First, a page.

But, that aside, for me it was one of the highlights of our journey across Oman so far; to see a camel train strolling by at breakfast was slightly surreal.  And, what on earth was that camel driver doing on top of his camel, as mother and off-spring sauntered across the dunes?  Something akin to a circus-act but for me a far superior mode of transport in the desert than the roaring 4x4s in full-on “dune bashing” session this morning; boys and their toys!  

Oman's terrain a study in contrasts
Written by Sarah Clarke   
Friday, 03 April 2009 00:00

Omani standing at the gate of Nizwa fort


This morning we were sad to bid farewell to what had been our “home from home” at Hamad bin Nasser Al Hashimi’s traditional Omani village in Bahla. We planned to visit the famous Al Hoota caves nearby. Unfortunately, due to the heavy rains, the caves were closed for safety reasons and a “Plan B” was required. Happily our guide Mohammad had the perfect alternative; a trip to Wadi Tanuf, a short drive from Bahla.

The approach to Wadi Tanuf took us past the ruins of the old village of Tanuf. Nestled at the foot of mountains, it is a maze of the remains of a hundred or more old buildings and makes an excellent place to explore on foot before heading to the Wadi itself. 

Arriving at the wadi we realized there was a benefit to the rains of the past few days; the wadi was full of rushing water, the vegetation lining the banks was a rich green and a beautiful waterfall was a cascade of shimmering, crystal clear water. 

A taste of Omani hospitality
Written by Sarah Clarke   
Thursday, 02 April 2009 14:23
View from Saiq Plain at top of Jebel Akhdar


Omani hospitality is world renowned. And our experience this week has been no exception. In fact, we've spent the last two nights enjoying the hospitality of Hamad bin Nasser Al Hashimi at his Traditional Village on the outskirts of the town of Bahla. 

Mr Hamad is 17 years into a 20 year project to create a cultural centre celebrating traditional Omani crafts; providing a place where tourists can learn about Omani culture while enjoying a range of facilities. When it's completed, there'll be 45 guest rooms in traditional, Bedouin and modern styles, a Bedouin area show casing Bedouin life including live stock and farming techniques and a hall for enjoying traditional Omani food and drinks. 

Oman's spectacular forts
Written by Sarah Clarke   
Wednesday, 01 April 2009 00:00
Rustaq Fort is a labyrinth of stairs and rooms, and it's easy to lose one's way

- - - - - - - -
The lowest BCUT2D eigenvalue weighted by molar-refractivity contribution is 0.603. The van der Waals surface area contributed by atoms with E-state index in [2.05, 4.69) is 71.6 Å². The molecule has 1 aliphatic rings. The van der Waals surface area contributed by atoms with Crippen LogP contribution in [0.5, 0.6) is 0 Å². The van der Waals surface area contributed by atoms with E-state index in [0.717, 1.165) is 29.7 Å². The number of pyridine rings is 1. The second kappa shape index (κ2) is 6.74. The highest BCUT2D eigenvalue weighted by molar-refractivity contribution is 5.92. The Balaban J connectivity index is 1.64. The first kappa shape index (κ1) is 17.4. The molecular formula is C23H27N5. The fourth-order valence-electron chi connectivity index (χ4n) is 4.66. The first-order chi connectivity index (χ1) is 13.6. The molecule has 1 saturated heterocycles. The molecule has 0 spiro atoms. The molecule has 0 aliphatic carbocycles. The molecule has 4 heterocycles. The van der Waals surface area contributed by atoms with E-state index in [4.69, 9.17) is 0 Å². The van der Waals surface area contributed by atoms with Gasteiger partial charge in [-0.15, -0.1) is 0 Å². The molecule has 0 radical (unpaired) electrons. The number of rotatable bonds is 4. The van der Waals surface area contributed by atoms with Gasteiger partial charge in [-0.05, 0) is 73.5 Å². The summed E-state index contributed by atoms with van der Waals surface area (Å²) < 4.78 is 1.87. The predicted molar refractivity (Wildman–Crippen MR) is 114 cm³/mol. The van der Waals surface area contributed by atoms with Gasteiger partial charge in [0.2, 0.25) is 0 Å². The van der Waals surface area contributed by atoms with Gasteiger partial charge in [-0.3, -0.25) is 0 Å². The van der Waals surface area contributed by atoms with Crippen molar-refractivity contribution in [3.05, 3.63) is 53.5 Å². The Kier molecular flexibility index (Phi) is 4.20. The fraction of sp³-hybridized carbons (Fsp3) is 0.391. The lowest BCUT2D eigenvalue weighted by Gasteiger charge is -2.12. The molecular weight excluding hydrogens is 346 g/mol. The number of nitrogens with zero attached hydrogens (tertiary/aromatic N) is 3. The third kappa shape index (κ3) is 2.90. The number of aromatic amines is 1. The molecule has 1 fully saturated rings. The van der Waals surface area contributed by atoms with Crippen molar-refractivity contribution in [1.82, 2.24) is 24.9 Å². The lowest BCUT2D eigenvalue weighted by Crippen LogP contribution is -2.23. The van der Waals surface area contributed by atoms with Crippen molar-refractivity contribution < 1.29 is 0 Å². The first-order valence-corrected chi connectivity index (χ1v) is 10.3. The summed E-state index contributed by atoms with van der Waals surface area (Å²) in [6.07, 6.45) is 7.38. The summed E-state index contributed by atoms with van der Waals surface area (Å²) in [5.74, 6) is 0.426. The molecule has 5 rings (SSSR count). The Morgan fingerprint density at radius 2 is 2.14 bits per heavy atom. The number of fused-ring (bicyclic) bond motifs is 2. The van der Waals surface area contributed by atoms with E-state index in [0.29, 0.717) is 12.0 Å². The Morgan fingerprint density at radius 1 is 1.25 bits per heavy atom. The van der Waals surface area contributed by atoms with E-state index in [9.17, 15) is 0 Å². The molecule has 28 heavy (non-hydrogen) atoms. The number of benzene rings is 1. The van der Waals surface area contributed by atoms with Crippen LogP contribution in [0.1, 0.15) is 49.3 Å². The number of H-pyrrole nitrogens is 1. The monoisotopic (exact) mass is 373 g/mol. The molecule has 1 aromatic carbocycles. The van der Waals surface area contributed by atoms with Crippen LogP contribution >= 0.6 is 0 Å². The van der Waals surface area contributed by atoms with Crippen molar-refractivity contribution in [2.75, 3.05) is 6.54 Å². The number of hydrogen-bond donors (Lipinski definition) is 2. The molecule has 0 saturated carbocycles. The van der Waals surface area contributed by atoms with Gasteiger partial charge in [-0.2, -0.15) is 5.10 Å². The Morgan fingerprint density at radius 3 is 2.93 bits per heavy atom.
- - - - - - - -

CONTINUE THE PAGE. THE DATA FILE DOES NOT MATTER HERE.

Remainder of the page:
After rounding off the day yesterday in the excellent company of friends Brid Beleer and her husband Richard, we were relaxed and recharged ready for a full day of touring today.

Before I came to Oman I naively thought that once you’ve seen one fort you’ve seen them all; how wrong could I be. Oman is a land replete with forts seemingly perched on every mountainous outcrop; they come in all shapes and sizes and we were fortunate to see three superb examples today. 

The first, located in Nakhl (meaning palm trees), an hour and a half’s drive out of Muscat, is nestled atop a rocky out crop, surrounded by palm groves, with majestic mountains as its backdrop. After yesterday’s downpours kept us largely indoors, it was wonderful to be able to explore the well restored rooms and ramparts of the fort. And the reward for my climb to the highest point in the fort was a stunning view.

A very rainy day in Muscat
Written by Sarah Clarke   
Tuesday, 31 March 2009 09:16
A fort and mosque in the port town of Mutrah, just outside Muscat


Greetings from a very wet Oman where we're in the middle of a cyclone! Despite the bad weather we sensed immediately that Oman makes a fantastic holiday destination; an abundance of greenery and the glorious backdrop of rocky, purple hued mountains surrounding the capital city of Muscat make it picture perfect for budding photographers and holiday makers alike.

Even in the face of this atrocious weather, the Omani people have not lost their sunny smiles; we've seen youngsters playing football on the very soggy beach near to our hotel in Qurum, that in better weather would make a wonderful spot for swimming, and people still braving the corniche for their afternoon stroll, undeterred by the atrocious weather.

We started the day early, greeted by grey skies but the weather held long enough for us to visit the Grand Mosque in the dry; a must see destination for any visitor to Muscat.